Baudelaire wrote three major essays on Poe, the first published in 1852 and used in a revised version as an introduction to his first translations of Poe. In this highly influential account of Poe’s life and works, Baudelaire expresses his own and Poe’s antipathy to utilitarian literature, though his own view is not as strident as Poe’s; he part vii: the later nineteenth century accepts that poetry may have a usefulness that is ancillary to its main purpose, which is aesthetic. He points to the discrepancy between Poe’s sensibility and that of his country; the latter he sees as steeped in material values “disproportionately emphasized to the point of being a national mania.” Poe was alienated by his country’s “lack of an aristocracy,” a circumstance in which the “cult of the Beautiful” could only degenerate and disappear (BLC, 94). Baudelaire points out that, as a “true poet,” Poe believed that “poetry . . . should have no object in view other than itself ” (BLC, 100). Baudelaire even “explains” Poe’s drunkenness as arising from this basic incongruity between the poet and his environment.
It was in his third essay on Poe, which formed the preface to his second volume of translations of Poe (1857), that Baudelaire engaged in detail with Poe’s critical outlook, citing many of the views expressed in Poe’s essay The Poetic Principle. Once again, Baudelaire stresses how Poe was at odds with, and sought escape from, the values of his bourgeois world: “From the midst of a greedy world, hungry for material things, Poe took flight in dreams.” For Poe, however, these dreams were “the only realities.” Stifled by this oppressive atmosphere, says Baudelaire, Poe “pours out his scorn and disgust for democracy, progress and civilization” (BLC, 119). Baudelaire saw Poe not only as an aristocrat, but also as the “Virginian, the Southerner, the Byron gone astray in a bad world” (BLC, 120). Poe’s “Southern” temperament reacted against both North American puritanism and commercialism: Poe reacted against “a country where the idea of utility, the most hostile in the world to the idea of beauty, dominates and takes precedence over everything” (BLC, 126). Baudelaire establishes a special kinship with Poe in regard to the latter’s affirmation of “the natural wickedness of man.” Poe saw a mysterious force in man which is ignored, according to Baudelaire, by modern thought: “This primitive, irresistible force is natural Perversity,” which Baudelaire himself sees as original sin (BLC, 121). Clearly, in much of this essay, Poe’s views become the mouthpiece for Baudelaire’s own sympathies, and Baudelaire reiterates Poe’s antipathy to progress and civilization as his own: progress is the “great heresy of decay,” on which Poe vented his spleen. The concept of progress merely compensates for man’s fallenness: “Civilized man invents the philosophy of progress to console himself for his abdication and for his downfall” (BLC, 124).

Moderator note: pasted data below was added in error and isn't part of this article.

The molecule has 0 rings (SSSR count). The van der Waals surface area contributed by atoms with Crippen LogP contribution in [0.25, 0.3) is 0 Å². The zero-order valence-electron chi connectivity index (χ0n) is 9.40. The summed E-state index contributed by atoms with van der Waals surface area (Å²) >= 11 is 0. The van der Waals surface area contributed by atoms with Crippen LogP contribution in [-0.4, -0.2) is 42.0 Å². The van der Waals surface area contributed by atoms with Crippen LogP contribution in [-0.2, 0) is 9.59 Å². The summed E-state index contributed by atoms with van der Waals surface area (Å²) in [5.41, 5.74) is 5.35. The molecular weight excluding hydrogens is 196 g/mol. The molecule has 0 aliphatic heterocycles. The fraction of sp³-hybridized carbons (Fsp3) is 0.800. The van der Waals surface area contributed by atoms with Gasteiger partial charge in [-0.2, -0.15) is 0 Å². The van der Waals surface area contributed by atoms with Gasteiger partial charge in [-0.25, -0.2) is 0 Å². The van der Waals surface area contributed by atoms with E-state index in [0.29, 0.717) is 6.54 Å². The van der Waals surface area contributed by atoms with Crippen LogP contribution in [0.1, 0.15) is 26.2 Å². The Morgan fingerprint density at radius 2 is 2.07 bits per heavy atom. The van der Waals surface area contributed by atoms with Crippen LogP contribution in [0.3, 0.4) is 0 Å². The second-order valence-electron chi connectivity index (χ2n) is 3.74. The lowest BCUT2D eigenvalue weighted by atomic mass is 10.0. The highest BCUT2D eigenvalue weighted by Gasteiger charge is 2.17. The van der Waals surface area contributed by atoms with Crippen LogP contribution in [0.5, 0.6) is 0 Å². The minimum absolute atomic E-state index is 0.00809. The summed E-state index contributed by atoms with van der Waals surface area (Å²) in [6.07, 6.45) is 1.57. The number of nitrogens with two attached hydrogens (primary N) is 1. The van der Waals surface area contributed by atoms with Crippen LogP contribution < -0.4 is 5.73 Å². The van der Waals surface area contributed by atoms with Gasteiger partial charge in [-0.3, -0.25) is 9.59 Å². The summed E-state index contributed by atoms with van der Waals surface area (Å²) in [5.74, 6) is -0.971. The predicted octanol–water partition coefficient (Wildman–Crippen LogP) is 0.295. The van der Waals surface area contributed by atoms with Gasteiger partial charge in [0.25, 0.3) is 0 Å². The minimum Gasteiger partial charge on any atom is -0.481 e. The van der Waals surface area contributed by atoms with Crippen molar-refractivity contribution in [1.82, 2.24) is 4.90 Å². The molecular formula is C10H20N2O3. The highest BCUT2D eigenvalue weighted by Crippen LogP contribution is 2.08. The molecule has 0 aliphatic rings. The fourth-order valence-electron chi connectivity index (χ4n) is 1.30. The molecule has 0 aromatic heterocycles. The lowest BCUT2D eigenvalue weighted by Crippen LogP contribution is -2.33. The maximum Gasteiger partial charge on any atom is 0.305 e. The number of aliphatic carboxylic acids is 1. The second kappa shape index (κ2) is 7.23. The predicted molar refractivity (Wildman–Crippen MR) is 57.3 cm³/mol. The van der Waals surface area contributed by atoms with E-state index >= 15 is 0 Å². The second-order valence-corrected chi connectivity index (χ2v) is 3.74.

Baudelaire is in accord with Poe on a number of issues: the mediocrity of the entire bourgeois system of values and their political incarnation in the form of democracy, the natural fallenness of humankind, the autonomy of poetry, and the aim of poetry as beauty. Baudelaire sanctions the fundamental views expressed in Poe’s The Poetic Principle: that an essential function of art is to produce a totality and unity of impression or effect, that a poem is a poem only insofar as it “uplifts the soul,” that poetry “has no other goal than itself,” and as such must not be subjected to the “heresy of teaching a lesson which includes as inevitable corollaries the heresy of passion, of truth, and of morality.” Baudelaire acknowledges, however, that poetry can “ennoble manners” and raises “man above the level of vulgar interests” (BLC, 130–131). Having said this, Baudelaire insists just as much as Poe on a separation, even a polarization, between the endeavors of poetry on the one hand and of science and philosophy on the other: “Poetry cannot . . . be assimilated to science or morality; it does not have Truth as its object, it has only itself . . . Cold, calm, impassive, the demonstrative mood rejects the diamonds and the flowers of the Muse; it is then absolutely the inverse of the poetic mood” (BLC, 132). Finally, Baudelaire accepts completely Poe’s formulation of the “poetic principle” as “human aspiration toward a superior beauty.” This notion may lie behind the system of correspondences between visible and spiritual worlds that Baudelaire himself was to formulate. He develops Poe’s notion into the statement that the “immortal instinct for the beautiful . . . makes us consider the earth and its spectacles as a revelation, as something in correspondence with Heaven” (BLC, 132).